Dramatic developments alter the strategic balance in the Middle East.
A techtonic shift has occurred in the balance of power in the Middle East since the failed Turkish coup of mid-July, and virtually no one in Washington is paying attention to it.
Turkey and Iran are simultaneously moving toward Russia, while Russia is expanding its global military and strategic reach, all to the detriment of the United States and our allies. This will have a major impact across the region, potentially leaving U.S. ally Israel isolated to face a massive hostile alliance armed with nuclear weapons.
Believers in Bible prophecy see this new alignment as a step closer to the alliance mentioned in Ezekiel 37-38, which Israel ultimately defeated on the plains of Megiddo.
Today’s Israel, however, is doing its best to soften the blow by patching up relations with Turkey and through cooperation with Russia.
Here are some of the moves and countermoves that have been taking place in recent weeks on a giant three-dimensional chessboard with multiple players and opponents.
Russia-Turkey: It now appears that Russian intelligence tipped off Turkish president Recep Tayyip Erdogan just hours before the planned coup against his regime. When the coup plotters got wind of the Russian communications with Erdogan loyalists at the National Intelligence Organization (MIT), they moved up the coup from the dead of night to 9 PM, when the streets were packed.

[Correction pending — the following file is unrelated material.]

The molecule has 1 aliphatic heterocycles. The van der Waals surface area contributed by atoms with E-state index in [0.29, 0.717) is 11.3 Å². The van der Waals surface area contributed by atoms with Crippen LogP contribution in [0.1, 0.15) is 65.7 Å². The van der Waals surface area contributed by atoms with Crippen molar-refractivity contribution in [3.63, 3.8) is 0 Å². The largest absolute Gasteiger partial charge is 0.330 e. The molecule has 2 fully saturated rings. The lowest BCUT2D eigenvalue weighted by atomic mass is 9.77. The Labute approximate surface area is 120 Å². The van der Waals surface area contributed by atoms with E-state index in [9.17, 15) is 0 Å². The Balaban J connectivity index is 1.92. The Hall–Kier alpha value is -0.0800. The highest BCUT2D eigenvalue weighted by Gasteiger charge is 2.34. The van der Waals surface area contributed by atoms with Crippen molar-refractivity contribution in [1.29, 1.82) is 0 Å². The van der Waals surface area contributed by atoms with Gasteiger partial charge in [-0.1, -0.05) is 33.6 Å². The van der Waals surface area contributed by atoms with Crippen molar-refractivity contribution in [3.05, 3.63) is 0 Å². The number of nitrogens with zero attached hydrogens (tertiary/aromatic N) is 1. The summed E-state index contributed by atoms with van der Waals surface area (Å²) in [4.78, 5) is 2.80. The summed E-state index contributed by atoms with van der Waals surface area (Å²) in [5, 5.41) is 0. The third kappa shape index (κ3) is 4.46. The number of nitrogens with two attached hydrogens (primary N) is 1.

For Erdogan, the Russian warning came just in the nick of time, allowing him to flee his hotel in Marmaris minutes before twenty-five special forces troops loyal to the coup-plotters roped down from the roof of his hotel to seize him.
With streets in Istanbul full of people, Erdogan’s text and video messages calling on supporters to oppose the coup had maximum impact.
After purging the military and government of suspected enemies, Erdogan’s first foreign trip was to Russia, where on August 8 he thanked Putin for his help. “The Moscow-Ankara friendship axis will be restored,” he proclaimed.
Two days later, Turkish Foreign Minister Mevlut Cavusoglu blasted NATO for its “evasive fashion” of responding to Turkish requests for military technology transfers, and opened the door to joint military production with Russia.
Cavosoglu accused NATO of considering Turkey and Russia “to be second class countries,” and pointed out that Turkey was the only NATO country that was refusing to impose sanctions on Russia for its annexation of the Crimea and invasion of Ukraine.